Britain’s coronavirus death rate is falling, but the unanswered question is why | Charlotte Summers | Opinion


WWhy has the coronavirus death rate fallen in the UK? The National Critical Care Audit and Research Center analyzed data from more than 10,000 patients admitted to intensive care units in England, Wales and Northern Ireland, and showed that 28-day mortality of patients admitted to intensive care had increased from 43.5% by April. peak at 34.5% after peak – a decrease of nine percentage points.Some have suggested that this could be due to “herd immunity” or that over time we have learned how to successfully treat this disease. But there is little evidence to back up these claims. So what’s going on?

Emerging data suggests that some people who have not been exposed to Sars-Cov-2 have a type of white blood cell (T cell) that recognizes the virus because it has already been exposed to other coronaviruses, such as the common cold. It is not yet known whether these cross-reactive T cells prevent or lessen the impact of infection in people with coronavirus. This is an interesting preliminary finding, but there is currently no evidence that we enjoy collective immunity in the UK.

Studies have consistently shown that less than 20% of the UK population has antibodies to the coronavirus in their blood, and we do not fully understand the mechanisms by which our immune system effectively processes this new virus.

The term collective immunity is ill-defined and unnecessary. This suggests that we can now relax our adherence to measures such as social distancing and facial covers. But this is not the time for complacency. We are heading into a winter that is likely to be difficult, and we all need to continue to do our part to reduce viral transmission. The most likely contributor to the decrease in mortality is the same reason we have seen a reduction in the number of Covid cases: the British population has embraced social distancing, wearing face blankets, working from home and regular hand hygiene.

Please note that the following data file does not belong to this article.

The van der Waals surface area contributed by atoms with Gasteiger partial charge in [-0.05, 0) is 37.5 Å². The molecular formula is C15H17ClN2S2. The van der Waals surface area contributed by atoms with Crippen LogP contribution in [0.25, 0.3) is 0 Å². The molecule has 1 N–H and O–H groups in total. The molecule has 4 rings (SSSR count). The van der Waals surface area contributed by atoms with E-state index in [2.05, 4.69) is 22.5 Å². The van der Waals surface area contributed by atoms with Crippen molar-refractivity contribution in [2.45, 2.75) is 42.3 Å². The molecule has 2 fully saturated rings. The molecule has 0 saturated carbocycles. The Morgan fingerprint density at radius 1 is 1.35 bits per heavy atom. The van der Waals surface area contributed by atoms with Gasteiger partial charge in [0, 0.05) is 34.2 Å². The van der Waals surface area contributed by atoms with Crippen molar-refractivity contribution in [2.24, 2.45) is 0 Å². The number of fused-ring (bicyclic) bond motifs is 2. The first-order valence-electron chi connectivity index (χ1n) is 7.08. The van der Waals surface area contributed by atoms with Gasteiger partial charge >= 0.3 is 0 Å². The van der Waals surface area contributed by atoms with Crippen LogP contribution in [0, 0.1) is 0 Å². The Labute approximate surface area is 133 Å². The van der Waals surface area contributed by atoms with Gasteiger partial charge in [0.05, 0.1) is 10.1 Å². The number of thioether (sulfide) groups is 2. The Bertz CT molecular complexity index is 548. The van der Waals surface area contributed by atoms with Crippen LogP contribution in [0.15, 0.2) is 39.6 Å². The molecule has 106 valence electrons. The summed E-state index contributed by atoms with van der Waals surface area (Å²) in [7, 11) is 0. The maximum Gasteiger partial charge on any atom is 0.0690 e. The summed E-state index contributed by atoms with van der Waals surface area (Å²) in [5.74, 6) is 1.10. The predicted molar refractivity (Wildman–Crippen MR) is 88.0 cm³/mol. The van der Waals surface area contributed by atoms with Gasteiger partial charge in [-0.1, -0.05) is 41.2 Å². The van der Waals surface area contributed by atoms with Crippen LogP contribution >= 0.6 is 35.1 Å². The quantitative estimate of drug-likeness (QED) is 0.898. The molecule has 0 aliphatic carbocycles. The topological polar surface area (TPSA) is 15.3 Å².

Are we better at dealing with Covid-19? As much as I would like to say yes, my answer is “not sure”. Many clinical management approaches have been proposed for the coronavirus, such as hydroxychloroquine, ventilation non invasive and vitamin supplements, and a lot to have suggested that given the urgent need for treatments, we should use them as soon as possible. This has led to patients around the world receiving therapies for which there is little evidence of benefit.

During the pandemic, there was immense pressure to bypass our usual avenues of safely discovering treatments. When faced with a devastating disease, the urge to act quickly to find new interventions is not surprising. The controversy surrounding hydroxychloroquine is a good example. Despite mounting evidence that the drug is not effective in treating people who have developed Covid-19, or in preventing the development of the disease in people exposed to the virus, people in countries like the Brazil and the United States continue to receive this treatment. .

There were also many questions about the best way to support people who have difficulty breathing. Many people said their approach was the right one, but there is currently little evidence to suggest that non-invasive ventilation is superior to invasive mechanical ventilation when treating patients with severe cases of Covid-19.

The use of unproven therapies outside of clinical trials should be of concern to us all and has been actively discouraged by Chief Medical Officers in the UK. There is no drug or therapy that does not have side effects or unwanted consequences, so every time we take this approach, patients are at risk in the absence of evidence.


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